Decades of being a Microsoft partner and a systems administrator that makes a living from Microsoft have made me the human representation of "that guy on the internet" who yells at Microsoft all the time. I yell at them about stupid licensing practices, pissing on partners, staff, developers and customers, and I'm pretty sure I was the first one to coin "cloud first, mobile first, customer last".

So, I am a steadfast critic of many Microsoft practices – and I still recommend moving your existing Win32 workloads from Server 2003 to Windows Server 2012.

Now is not the time to embrace the penguin

Anyone who seriously counsels companies with less than a month left to try moving from Windows to *nix needs to be prevented from working in IT. You cannot even run a proper needs assessment for such a transition in a month. To say nothing of the time you'll need to figure out the hundreds or thousands of little things that can (and will) go wrong and have to be debugged during such a transition.

Small businesses today can have dozens or hundreds of applications in their care. Enterprises have hundreds, sometimes thousands of different applications. It is rank madness and professional malpractice to even pretend that those can all be shifted across platforms in time.

In one month? Not going to happen.

What we, as responsible systems administrators can do is move some of the handful of really obvious interpreted language workloads (PHP on Apache, static websites, etc) over to *nix. If and only if they don't require major reworking to do so. (Many PHP applications require at least some rewriting to deal with different file system structures, etc.)

We can move existing Win32 apps to a supported version of Windows. We can even move some applications to the cloud...though that's chancy as it might require a lot of retraining staff in a right hurry, if those workloads happen to be end-user visible.

After the migration to a supported, secure platform is done, then and only then is it sane, rational and professionally ethical to give serious consideration to porting from Windows to *nix. For most applications that's a multi-year process, and most companies will have hundreds of thousands of applications to port.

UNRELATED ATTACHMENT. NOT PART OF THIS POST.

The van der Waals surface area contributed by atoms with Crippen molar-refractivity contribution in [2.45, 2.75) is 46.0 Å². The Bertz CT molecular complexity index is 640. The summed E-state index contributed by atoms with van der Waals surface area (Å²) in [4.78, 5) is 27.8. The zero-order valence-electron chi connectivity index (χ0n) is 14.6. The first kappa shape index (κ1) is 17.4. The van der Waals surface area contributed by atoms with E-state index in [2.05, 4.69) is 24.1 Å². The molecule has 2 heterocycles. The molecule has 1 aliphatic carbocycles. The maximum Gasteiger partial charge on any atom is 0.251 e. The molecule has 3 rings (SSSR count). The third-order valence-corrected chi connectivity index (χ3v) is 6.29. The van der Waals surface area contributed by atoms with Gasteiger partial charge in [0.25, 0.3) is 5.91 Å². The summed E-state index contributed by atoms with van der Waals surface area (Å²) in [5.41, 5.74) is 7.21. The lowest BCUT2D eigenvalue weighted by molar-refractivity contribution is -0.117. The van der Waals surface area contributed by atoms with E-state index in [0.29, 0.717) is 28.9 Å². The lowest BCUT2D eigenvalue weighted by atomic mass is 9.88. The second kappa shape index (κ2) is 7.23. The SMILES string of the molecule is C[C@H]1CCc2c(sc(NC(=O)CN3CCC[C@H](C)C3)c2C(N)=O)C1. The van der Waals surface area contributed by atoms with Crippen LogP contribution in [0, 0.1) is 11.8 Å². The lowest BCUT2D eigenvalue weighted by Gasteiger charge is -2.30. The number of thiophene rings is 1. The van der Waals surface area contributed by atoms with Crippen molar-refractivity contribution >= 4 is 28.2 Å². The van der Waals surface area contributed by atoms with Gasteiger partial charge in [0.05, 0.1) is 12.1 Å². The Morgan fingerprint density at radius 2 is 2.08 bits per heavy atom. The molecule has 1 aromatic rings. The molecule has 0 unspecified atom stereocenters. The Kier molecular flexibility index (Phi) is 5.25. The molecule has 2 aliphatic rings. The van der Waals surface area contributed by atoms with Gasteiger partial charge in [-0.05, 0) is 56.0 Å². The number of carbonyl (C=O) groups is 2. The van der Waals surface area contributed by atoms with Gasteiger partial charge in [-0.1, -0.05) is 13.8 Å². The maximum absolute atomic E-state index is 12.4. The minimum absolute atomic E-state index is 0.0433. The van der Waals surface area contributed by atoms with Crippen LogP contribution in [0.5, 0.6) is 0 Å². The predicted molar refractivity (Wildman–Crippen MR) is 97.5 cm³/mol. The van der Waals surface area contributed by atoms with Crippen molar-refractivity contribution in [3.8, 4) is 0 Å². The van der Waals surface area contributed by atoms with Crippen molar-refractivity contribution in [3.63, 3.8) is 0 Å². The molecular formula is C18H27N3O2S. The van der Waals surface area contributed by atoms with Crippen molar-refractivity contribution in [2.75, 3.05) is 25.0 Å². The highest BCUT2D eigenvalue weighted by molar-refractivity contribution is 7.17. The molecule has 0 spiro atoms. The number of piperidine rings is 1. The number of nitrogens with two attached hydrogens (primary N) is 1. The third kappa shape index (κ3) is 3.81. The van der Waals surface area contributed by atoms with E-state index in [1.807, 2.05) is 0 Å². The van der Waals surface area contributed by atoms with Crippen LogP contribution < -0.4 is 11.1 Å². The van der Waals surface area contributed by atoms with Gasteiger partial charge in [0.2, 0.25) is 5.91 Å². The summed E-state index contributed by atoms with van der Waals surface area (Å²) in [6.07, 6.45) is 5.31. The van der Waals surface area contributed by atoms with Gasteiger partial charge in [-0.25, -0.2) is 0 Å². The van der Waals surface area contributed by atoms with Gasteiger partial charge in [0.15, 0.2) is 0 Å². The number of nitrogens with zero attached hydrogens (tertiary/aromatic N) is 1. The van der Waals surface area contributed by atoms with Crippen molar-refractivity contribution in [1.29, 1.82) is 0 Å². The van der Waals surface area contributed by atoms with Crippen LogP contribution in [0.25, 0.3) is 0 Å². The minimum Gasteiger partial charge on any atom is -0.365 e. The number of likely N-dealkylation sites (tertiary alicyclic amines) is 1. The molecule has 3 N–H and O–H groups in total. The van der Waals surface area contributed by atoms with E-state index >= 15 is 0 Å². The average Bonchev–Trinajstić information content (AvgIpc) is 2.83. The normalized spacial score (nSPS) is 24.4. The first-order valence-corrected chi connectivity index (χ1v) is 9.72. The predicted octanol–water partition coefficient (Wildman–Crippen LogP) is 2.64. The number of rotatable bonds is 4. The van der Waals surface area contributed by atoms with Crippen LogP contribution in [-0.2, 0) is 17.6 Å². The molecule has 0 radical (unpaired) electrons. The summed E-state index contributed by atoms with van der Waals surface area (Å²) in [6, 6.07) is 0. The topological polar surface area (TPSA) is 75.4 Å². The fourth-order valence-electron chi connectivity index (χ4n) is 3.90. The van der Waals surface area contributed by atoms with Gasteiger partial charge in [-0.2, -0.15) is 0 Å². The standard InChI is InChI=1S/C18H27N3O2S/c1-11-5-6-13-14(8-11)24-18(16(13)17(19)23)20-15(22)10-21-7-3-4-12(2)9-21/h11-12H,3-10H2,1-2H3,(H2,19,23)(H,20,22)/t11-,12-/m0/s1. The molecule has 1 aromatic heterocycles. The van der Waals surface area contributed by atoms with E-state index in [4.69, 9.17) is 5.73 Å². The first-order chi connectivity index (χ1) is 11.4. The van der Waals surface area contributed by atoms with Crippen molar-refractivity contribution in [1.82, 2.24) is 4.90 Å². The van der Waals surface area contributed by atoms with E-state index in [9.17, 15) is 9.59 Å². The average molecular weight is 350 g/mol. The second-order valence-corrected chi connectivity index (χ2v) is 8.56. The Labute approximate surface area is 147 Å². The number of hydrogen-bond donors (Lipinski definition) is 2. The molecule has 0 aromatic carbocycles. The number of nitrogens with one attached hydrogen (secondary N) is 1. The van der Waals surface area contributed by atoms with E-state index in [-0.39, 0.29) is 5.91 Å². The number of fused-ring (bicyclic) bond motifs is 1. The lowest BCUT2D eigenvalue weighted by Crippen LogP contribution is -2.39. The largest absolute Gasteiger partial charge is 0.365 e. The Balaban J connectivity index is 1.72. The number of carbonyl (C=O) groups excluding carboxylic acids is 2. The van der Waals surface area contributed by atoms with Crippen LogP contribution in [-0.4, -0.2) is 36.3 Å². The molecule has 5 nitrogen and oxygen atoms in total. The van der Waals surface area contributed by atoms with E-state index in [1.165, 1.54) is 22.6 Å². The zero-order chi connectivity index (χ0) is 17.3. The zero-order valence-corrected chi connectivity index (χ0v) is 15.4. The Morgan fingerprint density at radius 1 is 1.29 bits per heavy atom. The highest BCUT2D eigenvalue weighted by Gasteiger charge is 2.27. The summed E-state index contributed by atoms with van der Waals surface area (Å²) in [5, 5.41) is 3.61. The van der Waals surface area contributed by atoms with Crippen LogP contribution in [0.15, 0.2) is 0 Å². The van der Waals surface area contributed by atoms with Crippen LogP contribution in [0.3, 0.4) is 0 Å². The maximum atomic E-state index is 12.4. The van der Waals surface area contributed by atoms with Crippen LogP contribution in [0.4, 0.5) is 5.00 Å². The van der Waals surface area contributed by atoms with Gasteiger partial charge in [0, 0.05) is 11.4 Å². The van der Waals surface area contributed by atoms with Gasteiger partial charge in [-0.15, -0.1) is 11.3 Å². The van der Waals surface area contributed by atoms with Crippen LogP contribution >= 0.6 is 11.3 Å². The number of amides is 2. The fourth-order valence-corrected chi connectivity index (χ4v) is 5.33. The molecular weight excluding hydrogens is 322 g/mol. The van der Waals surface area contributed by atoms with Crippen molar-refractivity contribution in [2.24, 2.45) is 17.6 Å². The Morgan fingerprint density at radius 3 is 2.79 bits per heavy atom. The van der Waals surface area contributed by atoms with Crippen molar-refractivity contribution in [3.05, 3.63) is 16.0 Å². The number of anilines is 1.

Return on investment

Separate the man from the message. Whatever you want to think about my personal "shillness" for Microsoft the end of support for Server 2003 is a critical issue for Windows administrators who still have this operating system in service.

Server 2003 has been around for ages, and it will be targeted by an unholy slew of malware the instant support ends. I've already seem some of the early proof of concept zero days showing up on the internet's darker places and trust me when I say that each and every one of us absolutely must get in front of this.

The cost of porting even one application can be anywhere from a few thousand dollars in licensing or testing ports to millions of dollars per application in rewriting it for the new environment. The ROI needs to be considered in each case, for each application. Timeframes for migration need to be considered, especially with Server 2016 out next year, and Windows containerization out the year after that.

If you want to migrate workloads from Windows to *nix, that is the proper way. Proper consideration. Proper effort. I've migrated thousands of applications and over a hundred business from Windows to *nix. In every single instance it was a multi-year affair, with almost all of it being research and testing.

Even moving from Server 2003 as a file server to a Linux-based file server can be an effort of months. In several cases I've had legacy Win32 applications make use of Windows file server features that Samba doesn't provide by default (or at all) and workarounds had to be considered.

Moving a business from Windows to *nix is not going to happen with only one month left on the clock. Deal with it. Don't screw your employers or your clients over. Do the right thing and migrate them to the next version of Windows. You can fight the glorious battle to escape Microsoft's orbit another day. ®